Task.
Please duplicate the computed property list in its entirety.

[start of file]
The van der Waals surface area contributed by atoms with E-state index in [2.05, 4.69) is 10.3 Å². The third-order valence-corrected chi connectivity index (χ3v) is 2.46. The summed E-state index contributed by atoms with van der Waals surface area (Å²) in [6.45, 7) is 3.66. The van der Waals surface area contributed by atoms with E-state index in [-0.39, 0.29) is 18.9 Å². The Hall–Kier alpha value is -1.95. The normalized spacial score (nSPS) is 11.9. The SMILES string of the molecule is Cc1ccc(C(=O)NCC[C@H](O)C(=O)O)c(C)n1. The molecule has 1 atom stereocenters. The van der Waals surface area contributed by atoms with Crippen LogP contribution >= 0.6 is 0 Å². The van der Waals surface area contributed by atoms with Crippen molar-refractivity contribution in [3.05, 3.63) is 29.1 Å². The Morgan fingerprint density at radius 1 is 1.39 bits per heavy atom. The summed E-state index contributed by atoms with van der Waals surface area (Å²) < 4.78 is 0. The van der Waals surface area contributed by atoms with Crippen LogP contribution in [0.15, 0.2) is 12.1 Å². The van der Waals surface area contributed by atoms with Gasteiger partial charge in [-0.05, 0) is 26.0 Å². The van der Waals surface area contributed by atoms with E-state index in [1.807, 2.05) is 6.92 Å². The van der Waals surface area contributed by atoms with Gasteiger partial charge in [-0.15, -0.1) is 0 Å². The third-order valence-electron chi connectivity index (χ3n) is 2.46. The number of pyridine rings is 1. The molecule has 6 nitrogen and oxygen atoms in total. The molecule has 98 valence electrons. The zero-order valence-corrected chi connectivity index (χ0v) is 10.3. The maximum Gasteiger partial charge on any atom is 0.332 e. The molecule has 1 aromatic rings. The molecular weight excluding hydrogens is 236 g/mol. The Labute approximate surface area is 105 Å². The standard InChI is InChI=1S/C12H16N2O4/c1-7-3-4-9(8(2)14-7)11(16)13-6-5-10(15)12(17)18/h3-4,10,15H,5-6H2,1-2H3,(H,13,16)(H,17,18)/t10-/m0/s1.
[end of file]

The van der Waals surface area contributed by atoms with E-state index in [2.05, 4.69) is 10.3 Å². The third-order valence-corrected chi connectivity index (χ3v) is 2.46. The summed E-state index contributed by atoms with van der Waals surface area (Å²) in [6.45, 7) is 3.66. The van der Waals surface area contributed by atoms with E-state index in [-0.39, 0.29) is 18.9 Å². The Hall–Kier alpha value is -1.95. The normalized spacial score (nSPS) is 11.9. The SMILES string of the molecule is Cc1ccc(C(=O)NCC[C@H](O)C(=O)O)c(C)n1. The molecule has 1 atom stereocenters. The van der Waals surface area contributed by atoms with Crippen LogP contribution >= 0.6 is 0 Å². The van der Waals surface area contributed by atoms with Crippen molar-refractivity contribution in [3.05, 3.63) is 29.1 Å². The Morgan fingerprint density at radius 1 is 1.39 bits per heavy atom. The summed E-state index contributed by atoms with van der Waals surface area (Å²) < 4.78 is 0. The van der Waals surface area contributed by atoms with Crippen LogP contribution in [0.15, 0.2) is 12.1 Å². The van der Waals surface area contributed by atoms with Gasteiger partial charge in [-0.05, 0) is 26.0 Å². The van der Waals surface area contributed by atoms with E-state index in [1.807, 2.05) is 6.92 Å². The van der Waals surface area contributed by atoms with Gasteiger partial charge in [-0.15, -0.1) is 0 Å². The third-order valence-electron chi connectivity index (χ3n) is 2.46. The number of pyridine rings is 1. The molecule has 6 nitrogen and oxygen atoms in total. The molecule has 98 valence electrons. The zero-order valence-corrected chi connectivity index (χ0v) is 10.3. The maximum Gasteiger partial charge on any atom is 0.332 e. The molecule has 1 aromatic rings. The molecular weight excluding hydrogens is 236 g/mol. The Labute approximate surface area is 105 Å². The standard InChI is InChI=1S/C12H16N2O4/c1-7-3-4-9(8(2)14-7)11(16)13-6-5-10(15)12(17)18/h3-4,10,15H,5-6H2,1-2H3,(H,13,16)(H,17,18)/t10-/m0/s1.